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Why Is Hebrew Called the Holy Tongue (Lashon Hakodesh)?

Why Is Hebrew Called the Holy Tongue (Lashon Hakodesh)?

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The Hebrew language is extremely potent. The Torah tells us that until the incident of the Tower of Babel, all of mankind spoke the same language: Biblical Hebrew.1 In fact, the power of the Holy Tongue was what fueled the initial success of the tower-builders.2 To deter them, G‑d “confused” their languages, and the many diverse languages were born.3

What makes this language holy?

The Language of Creation

In the book of Genesis we read how G‑d created the world: “G‑d said, ‘Let there be light,’ and there was light.”4 This was not simply rhetoric; these words contained the G‑dly energy that created light. The Torah describes ten such phrases—Ten Utterances through which the world was created.5 Everything that exists was created through the energy within those Hebrew words.6

The Kabbalists explain that unlike human speech—which once spoken is gone—G‑dly “speech” is everlasting, as it says in Psalms, “Forever, O G‑d, Your word stands in the heavens.”7 So the Ten Utterances are still in the heavens, constantly re-creating and energizing the world.8 (For more on this, see The Baal Shem Tov on Perpetual Creation.)

Since everything is created through words, the Hebrew name of an object expresses the very energy that gives it existence. This is why it was Adam who named the animals, for it took great wisdom to be able to grasp the character of each animal and give it its true name.

Clean Language

Maimonides, in his Guide for the Perplexed, submits that Hebrew is holy because it doesn’t explicitly name private body parts and acts: “The Hebrew language has no special name for the reproductive organs in females or in males, nor for the act of procreation, nor for semen, nor for excreta. The Hebrew lexicon has no original terms for these things, and describes them only through figurative allusion and hints . . .”9

The Language of Prophecy

Nachmanides takes issue with Maimonides’ opinion, stating that a language cannot be defined as holy simply because it omits seemingly vulgar words—words, he argues, that are not vulgar at all, because sexuality is indeed holy if one’s intentions are pure. Nachmanides is of the opinion that Hebrew is inherently holy because it is the language through which G‑d communicated the Ten Commandments and the Torah on Mount Sinai, it’s the medium for His communication with prophets, and it’s the language of the names of G‑d and His angels.10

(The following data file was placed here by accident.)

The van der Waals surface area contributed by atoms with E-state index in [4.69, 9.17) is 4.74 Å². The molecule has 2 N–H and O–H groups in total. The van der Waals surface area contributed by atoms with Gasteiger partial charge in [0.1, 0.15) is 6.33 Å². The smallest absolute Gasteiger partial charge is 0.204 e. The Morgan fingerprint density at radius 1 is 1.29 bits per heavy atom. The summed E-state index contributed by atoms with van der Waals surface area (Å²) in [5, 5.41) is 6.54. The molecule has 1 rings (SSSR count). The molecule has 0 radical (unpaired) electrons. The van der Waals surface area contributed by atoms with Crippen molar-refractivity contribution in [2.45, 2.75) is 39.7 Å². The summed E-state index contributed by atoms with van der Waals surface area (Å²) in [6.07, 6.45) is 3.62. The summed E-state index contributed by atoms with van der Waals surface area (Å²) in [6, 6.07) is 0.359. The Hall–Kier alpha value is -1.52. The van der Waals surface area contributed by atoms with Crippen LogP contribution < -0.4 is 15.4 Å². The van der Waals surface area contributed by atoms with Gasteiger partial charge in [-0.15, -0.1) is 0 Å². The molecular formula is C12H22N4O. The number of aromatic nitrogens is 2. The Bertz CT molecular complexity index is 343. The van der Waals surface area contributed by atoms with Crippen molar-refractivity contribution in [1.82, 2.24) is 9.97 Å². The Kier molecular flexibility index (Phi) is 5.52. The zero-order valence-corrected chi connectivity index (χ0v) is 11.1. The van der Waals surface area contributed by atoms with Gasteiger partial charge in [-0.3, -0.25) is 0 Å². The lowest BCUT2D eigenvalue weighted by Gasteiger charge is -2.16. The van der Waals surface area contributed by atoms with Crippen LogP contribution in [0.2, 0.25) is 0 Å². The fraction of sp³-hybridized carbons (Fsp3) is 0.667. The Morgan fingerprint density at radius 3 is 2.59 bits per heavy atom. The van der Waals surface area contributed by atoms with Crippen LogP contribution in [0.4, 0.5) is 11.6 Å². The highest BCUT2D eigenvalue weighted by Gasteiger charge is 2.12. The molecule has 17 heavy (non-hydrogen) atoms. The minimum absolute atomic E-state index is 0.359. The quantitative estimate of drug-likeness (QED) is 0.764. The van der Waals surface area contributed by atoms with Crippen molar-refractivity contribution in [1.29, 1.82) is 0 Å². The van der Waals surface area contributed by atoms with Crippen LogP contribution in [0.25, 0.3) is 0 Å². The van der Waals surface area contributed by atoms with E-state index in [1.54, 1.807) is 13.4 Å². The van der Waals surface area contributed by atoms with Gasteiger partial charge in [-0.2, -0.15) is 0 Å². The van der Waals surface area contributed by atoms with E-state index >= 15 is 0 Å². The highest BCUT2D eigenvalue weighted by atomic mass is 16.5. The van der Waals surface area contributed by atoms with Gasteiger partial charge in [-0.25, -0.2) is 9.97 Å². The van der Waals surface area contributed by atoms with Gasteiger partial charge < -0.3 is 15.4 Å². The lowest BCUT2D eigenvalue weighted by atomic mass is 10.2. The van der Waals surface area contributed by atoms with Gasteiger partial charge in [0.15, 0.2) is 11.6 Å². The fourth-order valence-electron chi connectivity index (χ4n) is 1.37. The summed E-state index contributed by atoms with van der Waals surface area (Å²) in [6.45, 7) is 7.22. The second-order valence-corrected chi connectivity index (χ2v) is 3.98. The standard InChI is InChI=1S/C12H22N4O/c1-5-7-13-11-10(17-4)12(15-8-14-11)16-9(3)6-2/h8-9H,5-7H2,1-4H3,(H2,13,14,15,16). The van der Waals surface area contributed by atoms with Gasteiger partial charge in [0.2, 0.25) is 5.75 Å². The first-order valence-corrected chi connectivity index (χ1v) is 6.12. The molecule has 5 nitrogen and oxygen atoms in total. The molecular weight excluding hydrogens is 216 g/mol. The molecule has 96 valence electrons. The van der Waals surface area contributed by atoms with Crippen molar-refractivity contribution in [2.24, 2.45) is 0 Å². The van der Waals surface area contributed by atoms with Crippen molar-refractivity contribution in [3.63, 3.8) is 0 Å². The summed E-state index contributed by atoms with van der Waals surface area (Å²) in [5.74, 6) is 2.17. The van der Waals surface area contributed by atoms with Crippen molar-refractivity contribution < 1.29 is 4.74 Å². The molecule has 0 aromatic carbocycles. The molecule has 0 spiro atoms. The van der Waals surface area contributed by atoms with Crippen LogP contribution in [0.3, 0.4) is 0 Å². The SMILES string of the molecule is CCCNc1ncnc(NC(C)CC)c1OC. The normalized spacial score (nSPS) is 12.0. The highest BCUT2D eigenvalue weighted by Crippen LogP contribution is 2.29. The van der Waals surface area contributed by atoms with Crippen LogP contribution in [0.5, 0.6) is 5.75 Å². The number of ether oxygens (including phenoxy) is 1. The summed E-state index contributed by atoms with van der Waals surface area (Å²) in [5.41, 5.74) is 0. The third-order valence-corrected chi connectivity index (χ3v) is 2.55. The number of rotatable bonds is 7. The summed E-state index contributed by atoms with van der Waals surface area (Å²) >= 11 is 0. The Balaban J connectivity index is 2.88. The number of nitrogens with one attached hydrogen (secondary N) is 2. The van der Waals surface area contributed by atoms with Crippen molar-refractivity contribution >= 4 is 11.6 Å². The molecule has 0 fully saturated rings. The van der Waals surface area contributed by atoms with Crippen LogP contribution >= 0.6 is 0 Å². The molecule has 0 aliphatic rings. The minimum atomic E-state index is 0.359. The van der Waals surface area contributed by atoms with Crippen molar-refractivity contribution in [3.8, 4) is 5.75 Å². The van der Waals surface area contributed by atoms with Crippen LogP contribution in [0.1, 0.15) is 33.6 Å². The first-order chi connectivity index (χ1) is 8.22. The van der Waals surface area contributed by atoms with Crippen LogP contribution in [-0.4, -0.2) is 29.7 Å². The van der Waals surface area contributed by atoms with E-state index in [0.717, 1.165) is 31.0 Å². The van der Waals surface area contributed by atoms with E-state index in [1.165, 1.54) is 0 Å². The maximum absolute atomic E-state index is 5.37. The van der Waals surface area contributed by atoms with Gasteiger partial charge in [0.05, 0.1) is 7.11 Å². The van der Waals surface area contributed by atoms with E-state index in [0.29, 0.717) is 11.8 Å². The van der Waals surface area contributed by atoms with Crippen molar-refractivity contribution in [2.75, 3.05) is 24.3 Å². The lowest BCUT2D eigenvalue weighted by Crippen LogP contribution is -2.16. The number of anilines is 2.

The Dilemma

We now come to a paradoxical dilemma. On the one hand, as Maimonides points out, sexual acts and organs do not have Hebrew names because they are seemingly vulgar. On the other hand, since everything in this world exists only because of the energy within its Hebrew name, they must have Hebrew names—which means they must be holy, as Nachmanides believes.

The Rebbe resolves this dilemma by delving deeper into Maimonides’ own musings about pre-sin reality and post-sin reality. Before the sin of the Tree of Knowledge, sexual actions and organs were like any other acts and organs, and there were surely names for them in the Holy Tongue. But after the sin, Adam and Chavah became aware of their sensuality, and these actions and organs became inextricably linked to lust. We therefore don’t know their names, because their holiness is beyond us.

(Interestingly, the Rebbe’s explanation draws the opinions of Nachmanides and Maimonides closer together, since both are of the opinion that sexuality can be holy or profane depending on the context.)11

Unique Spiritual Energy

Rabbi Yeshayah ha-Levi Horowitz, known as the Shaloh, points out that the words and letters of other languages were arbitrarily chosen by man. In the Holy Tongue, however, there is significance to the name, shape and sound of each letter, each alluding to unique spiritual energy and attributes.12

Should I Speak Hebrew?

Our sages tell us that one who lives in the land of Israel, eats in a state of ritual purity, speaks in the Holy Tongue, and recites the Shema every morning and evening is assured a portion in the world to come.13 Furthermore, the Zohar states that when we speak in the Holy Tongue, the Shechinah (Divine Presence) rests upon us.14

Yet, on the flip side, it is precisely because of the holiness of the language that many reserved it as a special language to be used only for Torah learning and prayer.15

But as important as it is to speak, pray and study in Hebrew, it is much more important to actually comprehend what you’re saying and learning. It is for this reason that the Talmud was written in Aramaic. And it is for this reason that, despite all we have said, if one does not understand Hebrew, he should pray in the language that he understands.

To learn more about the uniqueness of the Hebrew letters, you can read (or watch) Letters of Light by Rabbi Aaron L. Raskin, or watch the fascinating KabbalaToons series KabAlefBet!: The Kabbalah of every one of the letters of the Hebrew alphabet.

Footnotes
2.
See Zohar I:75b.
5.